In the late 1980, Marsha M. Linehan developed Dialectical Behavior Therapy (DBT) as a therapeutic method to better treat individuals diagnosed with borderline personality disorder (BPD), suffering from pervasive suicidal thoughts and/ or attempts. It is currently recognized as an effective therapeutic method for treatment in a wide range of other mental health disorders, such as depression, anxiety, post-traumatic stress disorder (PTSD), substance use disorder (SUD), eating disorders, and more. The philosophical perspective of dialectics, balancing opposites, influences the DBT process. A mental health clinician offering DBT services works with an individual to identify ways to hold two seemingly opposite perspectives simultaneously. This, in turn, promotes balance and minimizes the tendencies to think in absolutes (i.e. viewing all in black and white, all-or-nothing style of thinking, etc.…). DBT encourages an inclusive worldview and perspective (both- and) instead of an exclusive (either- or) outlook on life. DBT is a specific type of cognitive-behavioral therapy (CBT) that greatly emphasizes the psychosocial aspects of treatment.
The DBT process is comprised of group therapy, also known as DBT skills group sessions, and individual psychotherapy sessions. One-on-one therapy sessions are a helpful component of the DBT process as they can provide the individual in treatment with the opportunity to focus on his or her nuanced challenges. Individual therapy sessions can provide a forum to go over any confusion regarding DBT skills as well as process and improve problem-solving behaviors. The two types of structured sessions are held in conjunction with on another and compliment the different areas of focus, respectively. Though the general idea is for the individual in treatment is to attend the DBT skills group session and have a one-on-one therapy session weekly, the exact number of weekly sessions can be adjusted based in the specific needs of the individual.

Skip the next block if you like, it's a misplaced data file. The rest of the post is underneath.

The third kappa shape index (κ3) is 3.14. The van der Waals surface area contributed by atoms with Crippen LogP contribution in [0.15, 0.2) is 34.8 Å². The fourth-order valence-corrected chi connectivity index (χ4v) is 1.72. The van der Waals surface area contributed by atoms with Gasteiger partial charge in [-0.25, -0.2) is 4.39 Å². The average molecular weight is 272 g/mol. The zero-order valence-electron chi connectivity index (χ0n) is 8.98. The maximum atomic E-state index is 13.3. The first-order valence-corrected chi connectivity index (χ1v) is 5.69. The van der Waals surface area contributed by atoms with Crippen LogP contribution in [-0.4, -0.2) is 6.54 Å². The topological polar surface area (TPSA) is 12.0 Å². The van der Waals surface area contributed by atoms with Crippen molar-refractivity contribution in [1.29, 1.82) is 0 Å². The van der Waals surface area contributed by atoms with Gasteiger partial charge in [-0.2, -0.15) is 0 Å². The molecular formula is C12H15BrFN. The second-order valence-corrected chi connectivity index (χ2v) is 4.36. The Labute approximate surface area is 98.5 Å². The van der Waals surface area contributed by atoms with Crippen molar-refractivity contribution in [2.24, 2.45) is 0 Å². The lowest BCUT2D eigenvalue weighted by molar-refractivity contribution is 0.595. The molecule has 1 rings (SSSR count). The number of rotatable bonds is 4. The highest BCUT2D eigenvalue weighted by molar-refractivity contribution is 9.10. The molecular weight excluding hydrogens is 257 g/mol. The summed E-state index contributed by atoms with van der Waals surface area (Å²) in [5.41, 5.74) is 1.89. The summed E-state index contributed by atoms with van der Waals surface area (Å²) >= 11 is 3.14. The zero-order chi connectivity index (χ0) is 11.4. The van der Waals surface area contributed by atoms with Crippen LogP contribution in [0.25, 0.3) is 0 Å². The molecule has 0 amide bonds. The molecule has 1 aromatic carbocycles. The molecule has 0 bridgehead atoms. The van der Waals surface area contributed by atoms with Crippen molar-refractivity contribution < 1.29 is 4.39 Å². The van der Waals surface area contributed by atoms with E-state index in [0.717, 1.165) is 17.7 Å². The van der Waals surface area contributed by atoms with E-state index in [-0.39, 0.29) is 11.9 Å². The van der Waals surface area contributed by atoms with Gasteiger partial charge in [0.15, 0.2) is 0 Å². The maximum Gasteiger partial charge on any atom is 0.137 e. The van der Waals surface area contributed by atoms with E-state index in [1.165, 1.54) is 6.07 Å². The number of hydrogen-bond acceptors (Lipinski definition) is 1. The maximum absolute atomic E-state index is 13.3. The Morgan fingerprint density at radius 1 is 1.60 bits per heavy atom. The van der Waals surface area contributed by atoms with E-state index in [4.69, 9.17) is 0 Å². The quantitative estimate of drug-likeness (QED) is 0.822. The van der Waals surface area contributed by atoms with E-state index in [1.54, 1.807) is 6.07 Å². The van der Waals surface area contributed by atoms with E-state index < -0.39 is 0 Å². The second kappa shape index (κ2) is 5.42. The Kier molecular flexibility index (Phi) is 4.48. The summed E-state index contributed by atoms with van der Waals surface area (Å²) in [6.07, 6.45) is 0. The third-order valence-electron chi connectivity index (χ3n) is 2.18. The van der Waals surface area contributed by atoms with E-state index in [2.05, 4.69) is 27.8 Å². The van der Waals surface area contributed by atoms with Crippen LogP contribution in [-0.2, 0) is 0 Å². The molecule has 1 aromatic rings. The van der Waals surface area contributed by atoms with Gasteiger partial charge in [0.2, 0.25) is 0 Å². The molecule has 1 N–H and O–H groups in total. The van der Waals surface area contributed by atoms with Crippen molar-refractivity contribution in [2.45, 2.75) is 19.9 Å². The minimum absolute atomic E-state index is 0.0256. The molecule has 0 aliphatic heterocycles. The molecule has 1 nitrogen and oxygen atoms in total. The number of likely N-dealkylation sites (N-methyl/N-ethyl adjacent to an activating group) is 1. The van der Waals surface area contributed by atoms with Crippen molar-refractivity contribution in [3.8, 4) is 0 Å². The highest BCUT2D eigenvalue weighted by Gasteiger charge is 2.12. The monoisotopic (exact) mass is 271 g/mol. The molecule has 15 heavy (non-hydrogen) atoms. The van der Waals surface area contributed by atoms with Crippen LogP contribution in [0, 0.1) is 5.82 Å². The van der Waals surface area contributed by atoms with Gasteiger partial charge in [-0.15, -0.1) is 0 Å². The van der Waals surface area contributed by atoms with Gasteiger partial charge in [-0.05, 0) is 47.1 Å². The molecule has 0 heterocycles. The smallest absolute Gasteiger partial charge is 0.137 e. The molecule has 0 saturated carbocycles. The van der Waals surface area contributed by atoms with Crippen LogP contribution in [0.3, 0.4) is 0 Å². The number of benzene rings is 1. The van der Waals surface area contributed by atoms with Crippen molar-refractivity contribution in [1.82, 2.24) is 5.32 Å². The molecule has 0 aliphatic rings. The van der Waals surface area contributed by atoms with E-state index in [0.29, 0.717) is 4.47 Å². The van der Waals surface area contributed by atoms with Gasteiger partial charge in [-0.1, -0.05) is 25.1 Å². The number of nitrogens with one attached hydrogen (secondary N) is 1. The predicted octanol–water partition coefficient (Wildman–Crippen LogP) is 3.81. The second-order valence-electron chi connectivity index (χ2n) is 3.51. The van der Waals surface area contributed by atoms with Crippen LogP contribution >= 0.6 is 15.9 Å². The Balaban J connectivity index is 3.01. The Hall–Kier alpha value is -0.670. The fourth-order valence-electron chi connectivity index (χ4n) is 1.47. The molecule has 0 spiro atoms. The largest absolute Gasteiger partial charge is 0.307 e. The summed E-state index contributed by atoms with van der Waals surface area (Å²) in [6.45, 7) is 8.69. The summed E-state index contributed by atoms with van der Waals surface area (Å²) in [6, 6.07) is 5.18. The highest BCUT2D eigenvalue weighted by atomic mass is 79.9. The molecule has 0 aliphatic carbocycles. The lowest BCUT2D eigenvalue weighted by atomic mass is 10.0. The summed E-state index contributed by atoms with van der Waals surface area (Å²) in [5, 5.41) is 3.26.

The DBT skills group session make up an imperative component to the overall DBT program. DBT skills group sessions are focused on enhancing the capabilities of each participant by teaching behavioral skills. These group sessions offer participants an emotionally safe environment to practice implementing the DBT skills alongside others working on the same thing. Group members are encouraged to share their experiences and provide mutual support. DBT skills group sessions are usually held on a weekly basis and are conducted by a qualified mental health practitioner. DBT focuses on providing therapeutic skills in four areas that make up the pillars of DBT, which include the following:
- Mindfulness: the practice of being fully aware and wholly present in the current moment
- Distress Tolerance: learning tools and techniques to effectively tolerate pain that may arise from difficult situations, instead of attempting to avoid and/ or change it
- Interpersonal Effectiveness: learning assertive communication methods that enable an individual to engage with others in a way that maintains self-respect and simultaneously strengthens relationships
- Emotion Regulation: explores strategies that aid in changing unwanted emotions, by way of managing and/ or shifting the intense emotions that may be causing problems in one’s life
In DBT skills group session the clinician running the session will follow the lessons provided in the DBT curriculum, teach the skills and facilitate activities to allow the participants to practice using the DBT skills learned. After each DBT skills group session the clinician will assign homework to help practice and reinforce the information taught during the session. It is also important to note that the DBT skills extend beyond the individuals in treatment. In fact, an integral part of DBT is the assumption that effective treatment places equal emphasis on the behavior and experience of the mental health clinicians working with the individuals in treatment as it does on the experience and behaviors of the individuals in treatment. Hence, it is common practice for mental health providers offering DBT to integrate and regularly practice the DBT skills into their daily lives.
The full DBT skills curriculum is intended to take twenty-four weeks long to complete. According to the Linehan Institute, this curriculum is often repeated to create a one-year long program. Shorter options that teach only a subset of the DBT skills have also been developed and are used in particular populations and settings. Although these timeframes are usually adhered to, the exact timeframe of a particular DBT program will depend on the specific needs of its participants, as the program may conclude in less time than the scheduled twenty-four weeks, or extend beyond, lasting longer than the twenty-four week period.